University of York: Climate change puts availability of vital renewable energy source at risk, research reveals

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The study has found that as temperatures rise, the window of opportunity to maximise the use of biomass from plants, wood and waste as a renewable energy source and an alternative to petrochemicals is closing.

Published in Nature and led by researchers at the universities of York and Fudan in China, the study investigated the sustainability of biomass exploitation.

The researchers found that if urgent action is not taken to reduce fossil fuels in favour of bioenergy and other renewables, climate change will decrease crop yields, reducing the availability of biomass feedstocks. Reducing food production is also likely to incentivise cropland expansion, increasing greenhouse gas emissions from land use change and further accelerating the rate of climate change, the researchers say.

Stark

Co-author of the paper, Professor James Clark from the Department of Chemistry, said: “Biomass fuels and feedstocks offer a renewable source of energy and a viable alternative to petrochemicals, but the results of our study act as a stark warning about how climate change will put their availability at risk if we continue to allow global temperatures to rise.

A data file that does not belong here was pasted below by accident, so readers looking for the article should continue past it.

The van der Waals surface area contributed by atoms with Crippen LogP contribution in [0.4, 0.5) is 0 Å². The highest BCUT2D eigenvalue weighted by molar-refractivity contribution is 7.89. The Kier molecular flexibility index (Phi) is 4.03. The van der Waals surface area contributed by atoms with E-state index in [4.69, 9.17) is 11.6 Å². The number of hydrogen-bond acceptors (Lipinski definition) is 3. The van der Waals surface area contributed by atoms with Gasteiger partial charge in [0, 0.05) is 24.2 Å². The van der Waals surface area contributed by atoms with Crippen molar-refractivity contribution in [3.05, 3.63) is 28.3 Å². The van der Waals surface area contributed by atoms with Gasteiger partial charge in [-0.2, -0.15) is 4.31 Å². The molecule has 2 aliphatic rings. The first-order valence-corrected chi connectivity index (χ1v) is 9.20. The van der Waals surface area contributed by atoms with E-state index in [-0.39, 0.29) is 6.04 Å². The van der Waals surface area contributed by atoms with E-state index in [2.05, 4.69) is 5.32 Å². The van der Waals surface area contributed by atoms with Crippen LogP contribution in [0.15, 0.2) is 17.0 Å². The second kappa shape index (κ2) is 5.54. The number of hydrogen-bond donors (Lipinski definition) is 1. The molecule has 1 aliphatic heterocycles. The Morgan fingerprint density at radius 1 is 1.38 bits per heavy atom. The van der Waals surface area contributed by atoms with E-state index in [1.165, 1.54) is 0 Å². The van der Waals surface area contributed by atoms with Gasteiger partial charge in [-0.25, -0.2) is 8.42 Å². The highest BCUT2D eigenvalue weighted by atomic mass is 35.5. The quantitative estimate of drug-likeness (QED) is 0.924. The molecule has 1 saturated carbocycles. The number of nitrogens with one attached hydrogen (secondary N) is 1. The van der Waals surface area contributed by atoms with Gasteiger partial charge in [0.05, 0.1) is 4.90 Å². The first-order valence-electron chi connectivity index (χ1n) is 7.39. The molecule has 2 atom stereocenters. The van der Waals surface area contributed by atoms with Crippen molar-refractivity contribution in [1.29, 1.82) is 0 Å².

“There is a tipping point where climate change will severely impede our ability to mitigate against its worst effects. Biomass with carbon capture and storage including the manufacture of bio-based chemicals must be used now if we are to maximise its advantage.”

In the latest report by the Intergovernmental Panel on Climate Change (IPCC) and in many assessments of climate mitigation, bioenergy with carbon capture and storage (BECCS) has been highlighted as a crucial element of the strategy for meeting the target of 2 °C or 1.5 °C warming set out in the Paris Agreement.

Jeopardising

The researchers used global data to model the responses of crop yields to rising average temperatures, atmospheric CO2 concentration, nitrogen fertilisation intensity and precipitation. They found that if a switch to BECCS is delayed to the second half of this century, biomass production would be largely reduced by climate change, resulting in a failure to achieve the 2 °C goal and jeopardising global food security.

For example, when BECCS is delayed from 2040 to 2060, the researchers found reduced yields of agricultural residue for biomass technologies would decrease the capacity of BECCS and increase global warming from 1.7 to 3.7 °C by 2200, with a decline in global average daily crop calories per capita from 2.1 million calories to 1.5 million calories.

The researchers calculate that in this scenario the scale of the food trade would need to increase by 80% from 2019 levels in order to avoid severe food shortages in many parts of the developing world worst affected by climate change.

Hope

Professor Clark added: “If negative-carbon mitigation technologies relying on biomass could be widely deployed in the short term, there is still hope that we can alleviate global warming and a global food crisis.”

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